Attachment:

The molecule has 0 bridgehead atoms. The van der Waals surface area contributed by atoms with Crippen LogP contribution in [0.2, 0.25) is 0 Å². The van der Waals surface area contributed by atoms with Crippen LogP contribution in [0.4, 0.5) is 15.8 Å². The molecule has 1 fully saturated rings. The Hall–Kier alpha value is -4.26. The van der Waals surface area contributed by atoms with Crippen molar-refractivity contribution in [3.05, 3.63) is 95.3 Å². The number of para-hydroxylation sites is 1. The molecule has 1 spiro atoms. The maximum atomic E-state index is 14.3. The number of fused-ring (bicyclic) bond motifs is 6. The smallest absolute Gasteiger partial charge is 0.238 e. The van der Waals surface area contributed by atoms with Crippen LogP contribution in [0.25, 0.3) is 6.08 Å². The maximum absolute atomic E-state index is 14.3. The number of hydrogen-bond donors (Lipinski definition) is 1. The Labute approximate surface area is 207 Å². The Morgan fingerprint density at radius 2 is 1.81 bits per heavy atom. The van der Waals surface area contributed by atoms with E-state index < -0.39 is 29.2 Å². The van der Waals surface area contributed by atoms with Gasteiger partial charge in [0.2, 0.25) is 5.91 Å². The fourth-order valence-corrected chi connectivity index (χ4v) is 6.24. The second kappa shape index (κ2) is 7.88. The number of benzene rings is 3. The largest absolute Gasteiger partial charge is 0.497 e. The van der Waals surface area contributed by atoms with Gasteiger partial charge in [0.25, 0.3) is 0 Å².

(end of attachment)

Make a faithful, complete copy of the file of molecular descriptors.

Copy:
The molecule has 0 bridgehead atoms. The van der Waals surface area contributed by atoms with Crippen LogP contribution in [0.2, 0.25) is 0 Å². The van der Waals surface area contributed by atoms with Crippen LogP contribution in [0.4, 0.5) is 15.8 Å². The molecule has 1 fully saturated rings. The Hall–Kier alpha value is -4.26. The van der Waals surface area contributed by atoms with Crippen molar-refractivity contribution in [3.05, 3.63) is 95.3 Å². The number of para-hydroxylation sites is 1. The molecule has 1 spiro atoms. The maximum atomic E-state index is 14.3. The number of fused-ring (bicyclic) bond motifs is 6. The smallest absolute Gasteiger partial charge is 0.238 e. The van der Waals surface area contributed by atoms with Crippen LogP contribution in [0.25, 0.3) is 6.08 Å². The maximum absolute atomic E-state index is 14.3. The number of hydrogen-bond donors (Lipinski definition) is 1. The Labute approximate surface area is 207 Å². The Morgan fingerprint density at radius 2 is 1.81 bits per heavy atom. The van der Waals surface area contributed by atoms with E-state index < -0.39 is 29.2 Å². The van der Waals surface area contributed by atoms with Gasteiger partial charge in [0.2, 0.25) is 5.91 Å². The fourth-order valence-corrected chi connectivity index (χ4v) is 6.24. The second kappa shape index (κ2) is 7.88. The number of benzene rings is 3. The largest absolute Gasteiger partial charge is 0.497 e. The van der Waals surface area contributed by atoms with Gasteiger partial charge in [0.25, 0.3) is 0 Å².